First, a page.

We are delighted to announce that the dissertation prize panel recommended a joint award of the prize to two dissertations of exceptionally high quality. The joint winners of this year’s prize are Olivia Russell (University of Edinburgh) and Mitchell Wilson (University of Bristol).
Olivia Russel’s dissertation, Geography, Cartography and Military Intelligence: Gertrude Campbell’s Cartographic Work for the Royal Geographical Society in 1913 to 1918, is a study of archival material relating to the life and cartographic work of Gertrude Bell, focusing on her contributions to military intelligence in World War I through cartographic work in ‘Arabia’. The work presents a nuanced, multiple understanding of Bell and her activities. Empirical chapters are structured through three key themes (informed by a critical engagement with literature) and demonstrate keen attention to detail in the use of evidence and construction of arguments. Overall, the dissertation draws on a great range of primary source material from the archives of the RGS, using these to consider issues around both colonialism and the role of women in the production of geographical knowledge. It thus responds to very contemporary questions about structural issues within the discipline. This is a standout dissertation addressing the history of geography, which adds to calls for the inclusion of ‘all marginalised knowledges’ within a critical historiography of the discipline.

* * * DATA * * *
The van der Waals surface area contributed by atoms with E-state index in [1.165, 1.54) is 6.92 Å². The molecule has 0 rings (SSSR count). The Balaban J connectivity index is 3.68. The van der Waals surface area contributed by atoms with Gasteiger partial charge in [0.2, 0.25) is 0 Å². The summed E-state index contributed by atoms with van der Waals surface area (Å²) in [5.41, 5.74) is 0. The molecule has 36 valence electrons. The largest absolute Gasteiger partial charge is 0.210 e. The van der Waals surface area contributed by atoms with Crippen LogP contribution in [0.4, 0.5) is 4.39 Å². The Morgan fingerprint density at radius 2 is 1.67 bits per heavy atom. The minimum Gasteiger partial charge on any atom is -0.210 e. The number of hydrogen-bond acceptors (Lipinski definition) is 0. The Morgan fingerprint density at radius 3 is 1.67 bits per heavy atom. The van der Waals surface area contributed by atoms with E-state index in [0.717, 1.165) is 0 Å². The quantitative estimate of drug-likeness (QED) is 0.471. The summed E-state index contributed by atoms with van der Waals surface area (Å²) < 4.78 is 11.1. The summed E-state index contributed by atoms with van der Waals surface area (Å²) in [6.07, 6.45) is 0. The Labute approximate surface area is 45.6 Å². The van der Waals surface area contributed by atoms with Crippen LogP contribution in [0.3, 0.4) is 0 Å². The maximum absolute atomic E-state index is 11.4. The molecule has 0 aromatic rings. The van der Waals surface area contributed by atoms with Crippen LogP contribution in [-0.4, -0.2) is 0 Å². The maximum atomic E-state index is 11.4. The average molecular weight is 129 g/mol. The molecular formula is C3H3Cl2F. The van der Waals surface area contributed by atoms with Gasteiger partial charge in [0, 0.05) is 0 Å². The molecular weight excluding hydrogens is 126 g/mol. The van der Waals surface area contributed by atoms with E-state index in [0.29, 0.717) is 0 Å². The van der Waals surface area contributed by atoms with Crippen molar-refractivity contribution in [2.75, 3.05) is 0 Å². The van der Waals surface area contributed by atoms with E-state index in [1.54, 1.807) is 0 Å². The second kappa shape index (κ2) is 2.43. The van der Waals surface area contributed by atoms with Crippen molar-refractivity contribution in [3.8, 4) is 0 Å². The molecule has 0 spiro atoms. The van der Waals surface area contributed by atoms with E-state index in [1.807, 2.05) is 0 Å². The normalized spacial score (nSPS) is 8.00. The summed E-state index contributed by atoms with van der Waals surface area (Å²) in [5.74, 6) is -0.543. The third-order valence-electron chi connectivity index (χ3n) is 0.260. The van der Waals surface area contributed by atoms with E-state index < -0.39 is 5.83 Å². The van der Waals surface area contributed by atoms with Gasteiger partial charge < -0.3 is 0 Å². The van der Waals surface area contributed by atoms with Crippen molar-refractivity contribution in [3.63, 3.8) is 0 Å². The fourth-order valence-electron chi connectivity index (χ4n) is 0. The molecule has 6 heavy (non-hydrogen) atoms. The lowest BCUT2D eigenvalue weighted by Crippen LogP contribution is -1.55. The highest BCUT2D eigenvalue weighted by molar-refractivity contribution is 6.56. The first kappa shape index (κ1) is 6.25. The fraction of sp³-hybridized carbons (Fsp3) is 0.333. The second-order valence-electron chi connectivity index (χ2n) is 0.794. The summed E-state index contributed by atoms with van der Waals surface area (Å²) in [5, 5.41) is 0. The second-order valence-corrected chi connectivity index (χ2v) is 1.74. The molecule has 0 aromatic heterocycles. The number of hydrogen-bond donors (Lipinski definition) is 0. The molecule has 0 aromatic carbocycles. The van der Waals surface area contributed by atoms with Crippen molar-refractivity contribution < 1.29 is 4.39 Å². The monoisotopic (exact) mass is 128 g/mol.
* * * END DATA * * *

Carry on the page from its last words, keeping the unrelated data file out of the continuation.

Mitchell Wilson’s dissertation, Expanding the Empirical Repertoire of Non-Representational Theory Through a Methodological Reflection on Creating a Documentary Film, presents a theoretically sophisticated discussion of Geography’s relation to film-making, and takes direction from a range of multi-disciplinary work (including non-representational theory and visual culture), making new connections between them. It then embarks on the production of a documentary film to demonstrate how film-making techniques can be used to engineer affect, thus moving beyond ‘critique’ to become productive. The documentary, which is very thoughtfully curated and presented, explores the art and subversive qualities of drag through the performances of Ty Jeffries. This is then used to explore the nature of ‘hope’ in the Anthropocene: a discussion which simultaneously seems somewhat tangential and yet in keeping with the “ephemerality and transitory nature” of the research. Overall the work is remarkable in its level of sophisticated and critical engagement with literature; in its care and attention to detail; and in its sensitivity. It forms an important contribution to discussions around videographic geographies, presenting astute readings of Spinoza to think hope as ‘unsteady joy’.
We are delighted to announce that Sophie Buckle (University of Bristol) has won the dissertation prize for 2018. The prize panel noted that the dissertation is “a highly impressive, ambitious and thoughtful piece” that speaks to debates in Geography and beyond; the “interweaving of theory and praxis through poetry is particularly impressive”.
Sophie has allowed us to reproduce her dissertation – “Writing Between Worlds: An Audiencing of Leanne Simpson’s Stories as Theory for Decolonising Academic Writing Practices”” – on our website.